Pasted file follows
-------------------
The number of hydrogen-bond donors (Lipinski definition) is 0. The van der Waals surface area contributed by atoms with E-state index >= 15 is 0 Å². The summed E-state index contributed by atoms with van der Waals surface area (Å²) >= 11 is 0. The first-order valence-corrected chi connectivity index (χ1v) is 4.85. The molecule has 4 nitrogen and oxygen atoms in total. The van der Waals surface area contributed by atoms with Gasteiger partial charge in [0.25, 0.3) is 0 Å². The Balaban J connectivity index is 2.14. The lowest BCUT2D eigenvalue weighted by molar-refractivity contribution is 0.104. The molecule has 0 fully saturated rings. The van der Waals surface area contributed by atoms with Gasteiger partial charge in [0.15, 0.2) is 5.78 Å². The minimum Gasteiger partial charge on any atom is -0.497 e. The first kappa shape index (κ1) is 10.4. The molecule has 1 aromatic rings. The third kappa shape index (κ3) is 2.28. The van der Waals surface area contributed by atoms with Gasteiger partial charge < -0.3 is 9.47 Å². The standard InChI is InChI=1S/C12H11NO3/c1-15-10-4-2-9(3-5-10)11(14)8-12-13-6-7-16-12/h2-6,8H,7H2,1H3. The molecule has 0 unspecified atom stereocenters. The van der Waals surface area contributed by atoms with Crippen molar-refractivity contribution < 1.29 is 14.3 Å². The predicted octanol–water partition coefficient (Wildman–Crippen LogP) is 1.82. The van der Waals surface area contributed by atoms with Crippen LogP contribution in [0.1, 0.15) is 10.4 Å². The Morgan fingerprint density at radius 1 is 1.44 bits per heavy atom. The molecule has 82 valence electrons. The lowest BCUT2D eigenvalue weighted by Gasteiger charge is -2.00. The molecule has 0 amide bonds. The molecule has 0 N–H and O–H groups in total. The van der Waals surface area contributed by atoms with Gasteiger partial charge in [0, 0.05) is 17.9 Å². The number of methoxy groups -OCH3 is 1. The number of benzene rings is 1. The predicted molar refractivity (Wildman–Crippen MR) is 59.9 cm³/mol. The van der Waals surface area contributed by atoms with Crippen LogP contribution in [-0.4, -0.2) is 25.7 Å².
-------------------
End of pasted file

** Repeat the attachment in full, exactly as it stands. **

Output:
The number of hydrogen-bond donors (Lipinski definition) is 0. The van der Waals surface area contributed by atoms with E-state index >= 15 is 0 Å². The summed E-state index contributed by atoms with van der Waals surface area (Å²) >= 11 is 0. The first-order valence-corrected chi connectivity index (χ1v) is 4.85. The molecule has 4 nitrogen and oxygen atoms in total. The van der Waals surface area contributed by atoms with Gasteiger partial charge in [0.25, 0.3) is 0 Å². The Balaban J connectivity index is 2.14. The lowest BCUT2D eigenvalue weighted by molar-refractivity contribution is 0.104. The molecule has 0 fully saturated rings. The van der Waals surface area contributed by atoms with Gasteiger partial charge in [0.15, 0.2) is 5.78 Å². The minimum Gasteiger partial charge on any atom is -0.497 e. The first kappa shape index (κ1) is 10.4. The molecule has 1 aromatic rings. The third kappa shape index (κ3) is 2.28. The van der Waals surface area contributed by atoms with Gasteiger partial charge < -0.3 is 9.47 Å². The standard InChI is InChI=1S/C12H11NO3/c1-15-10-4-2-9(3-5-10)11(14)8-12-13-6-7-16-12/h2-6,8H,7H2,1H3. The molecule has 0 unspecified atom stereocenters. The van der Waals surface area contributed by atoms with Crippen molar-refractivity contribution < 1.29 is 14.3 Å². The predicted octanol–water partition coefficient (Wildman–Crippen LogP) is 1.82. The van der Waals surface area contributed by atoms with Crippen LogP contribution in [0.1, 0.15) is 10.4 Å². The Morgan fingerprint density at radius 1 is 1.44 bits per heavy atom. The molecule has 82 valence electrons. The lowest BCUT2D eigenvalue weighted by Gasteiger charge is -2.00. The molecule has 0 amide bonds. The molecule has 0 N–H and O–H groups in total. The van der Waals surface area contributed by atoms with Gasteiger partial charge in [0, 0.05) is 17.9 Å². The number of methoxy groups -OCH3 is 1. The number of benzene rings is 1. The predicted molar refractivity (Wildman–Crippen MR) is 59.9 cm³/mol. The van der Waals surface area contributed by atoms with Crippen LogP contribution in [-0.4, -0.2) is 25.7 Å².